James Lucas, executive director of the Relationship Development Center, has more than twenty-five years of experience in family and youth ministry. He is the author of several books, including Proactive Parenting, The Parenting of Champions, and Walking through the Fire: Finding the Purpose of Pain in the Christian Life. Jim and his wife, Pam, have four children and live in Prairie Village, Kansas.
I am excited because it is really possible for us to have deep connection with our children. The great English novelist E. M. Forster (Passage to India) said that “connection is everything.” Down deep, this is the reaon that most of us have children in the first place. We shouldn’t have to settle for less. In 25 years of working with families, I have come to see that many devoted, loving, caring parents end up with little or no relationship with their children. Some end up with battles and scars and broken hearts. Why? What happened? In many cases, we expect it to just “happen” because we are living together. But nearness is not closeness, and it takes solid, practical ideas to sculpt a lasting relationship. Relationship doesn’t just “happen.” The “daily rub” of living and training and disciplining can actually take away from our connection, if we aren’t working actively to develop it. We need tools to use, something to point the way. That’s why I wrote this book. I wanted to give you help in building this crucial connection. You can pick this book up, open it anywhere, and find an idea you can put to work immediately. Or you can go to one of the topics – like using words creatively, choosing actions and projects that do more than just fill time, involving other people (even their friends) in building your own relationship, using pain and mistakes to actually improve your connection, building relationship with those children who are very “different” from you – and explore a series of ideas on the same area. And each idea is short – you can take away a useful nugget in 3 or 4 minutes. This book was not written for a certain “type” of parent – single, divorced, married – or for parents with children in certain “categories” – toddlers, young children, teenagers, young adults. If you are a parent, I wrote this book for you. There is even a chapter on ideas for rebuilding a relationship, for making a “comeback” after it has been blown. There is almost always another chance out there, if we will take it – wisely. The goal of parenting is not separation and getting them out on their own. The goal is connection, a renewal of relationship as we and our children mature, and interdependence – not dependence, or independence, or codependence, but the power and beauty of interdependence: we need each other, forever. And we can give our children another reason to obey, along with consequences, because they don’t want to put a “break” in the relationship. We can also help our children by filling some of those “holes” in their hearts, so they don’t have to go on a long search in a cold, hard world. So here’s to you and your connection with your children. May it grow deeper as the years go by. You can have it. You can do it. (c) James R. Lucas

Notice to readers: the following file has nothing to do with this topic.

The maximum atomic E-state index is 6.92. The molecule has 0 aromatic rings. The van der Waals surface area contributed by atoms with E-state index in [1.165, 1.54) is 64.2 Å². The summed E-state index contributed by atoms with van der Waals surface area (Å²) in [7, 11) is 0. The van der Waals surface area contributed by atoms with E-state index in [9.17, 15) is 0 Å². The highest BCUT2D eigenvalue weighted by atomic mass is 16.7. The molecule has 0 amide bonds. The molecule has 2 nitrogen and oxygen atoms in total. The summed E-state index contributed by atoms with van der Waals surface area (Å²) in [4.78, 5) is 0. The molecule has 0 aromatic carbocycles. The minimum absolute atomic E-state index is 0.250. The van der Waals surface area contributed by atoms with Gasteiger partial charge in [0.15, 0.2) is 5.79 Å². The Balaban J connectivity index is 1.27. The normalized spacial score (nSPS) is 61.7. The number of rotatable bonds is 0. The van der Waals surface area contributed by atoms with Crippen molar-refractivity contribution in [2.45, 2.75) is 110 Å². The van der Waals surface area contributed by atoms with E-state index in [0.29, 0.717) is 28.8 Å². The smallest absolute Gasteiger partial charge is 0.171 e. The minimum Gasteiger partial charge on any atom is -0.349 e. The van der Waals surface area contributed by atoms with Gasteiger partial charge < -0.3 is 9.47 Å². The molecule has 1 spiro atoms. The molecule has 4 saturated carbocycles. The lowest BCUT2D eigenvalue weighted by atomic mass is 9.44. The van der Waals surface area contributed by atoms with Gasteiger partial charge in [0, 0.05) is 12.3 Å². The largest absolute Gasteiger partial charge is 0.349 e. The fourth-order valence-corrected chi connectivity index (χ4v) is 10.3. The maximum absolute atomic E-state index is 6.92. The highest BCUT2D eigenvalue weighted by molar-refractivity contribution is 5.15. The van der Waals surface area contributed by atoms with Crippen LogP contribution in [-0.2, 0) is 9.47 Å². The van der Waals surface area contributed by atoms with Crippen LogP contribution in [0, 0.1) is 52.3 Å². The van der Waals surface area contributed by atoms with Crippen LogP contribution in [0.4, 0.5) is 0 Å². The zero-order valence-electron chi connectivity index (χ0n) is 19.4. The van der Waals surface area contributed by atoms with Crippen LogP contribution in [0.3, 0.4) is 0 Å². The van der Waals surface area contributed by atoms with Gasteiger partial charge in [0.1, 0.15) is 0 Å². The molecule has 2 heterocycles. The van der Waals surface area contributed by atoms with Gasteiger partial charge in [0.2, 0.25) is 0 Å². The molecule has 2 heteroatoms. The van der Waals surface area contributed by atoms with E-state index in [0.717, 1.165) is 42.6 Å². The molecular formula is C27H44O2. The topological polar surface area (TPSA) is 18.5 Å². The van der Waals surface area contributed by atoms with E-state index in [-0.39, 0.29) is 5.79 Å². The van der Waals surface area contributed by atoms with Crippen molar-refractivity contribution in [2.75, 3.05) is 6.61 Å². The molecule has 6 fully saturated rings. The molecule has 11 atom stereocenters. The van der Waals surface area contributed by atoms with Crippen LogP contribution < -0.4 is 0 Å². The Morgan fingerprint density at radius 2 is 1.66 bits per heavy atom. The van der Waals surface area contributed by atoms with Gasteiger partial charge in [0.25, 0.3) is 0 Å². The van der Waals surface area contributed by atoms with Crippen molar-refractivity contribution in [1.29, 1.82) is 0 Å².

Wow! This book is jam-packed with ideas on how to really connect with your kids throughout their lives. It offers some practical and some crazy ideas, but all are bound to entertain your kids as you grow closer together. This is a great book for parents of school-aged children. It has lots of activities for that age, but that shouldn’t prevent parents of younger children from picking up this book and mulling over the ideas and suggestions. It’s never too early to start thinking about what kind of parent we’ll be and develop skills and traits when our children are very young! Another great selection on parenting and activities to do with our children!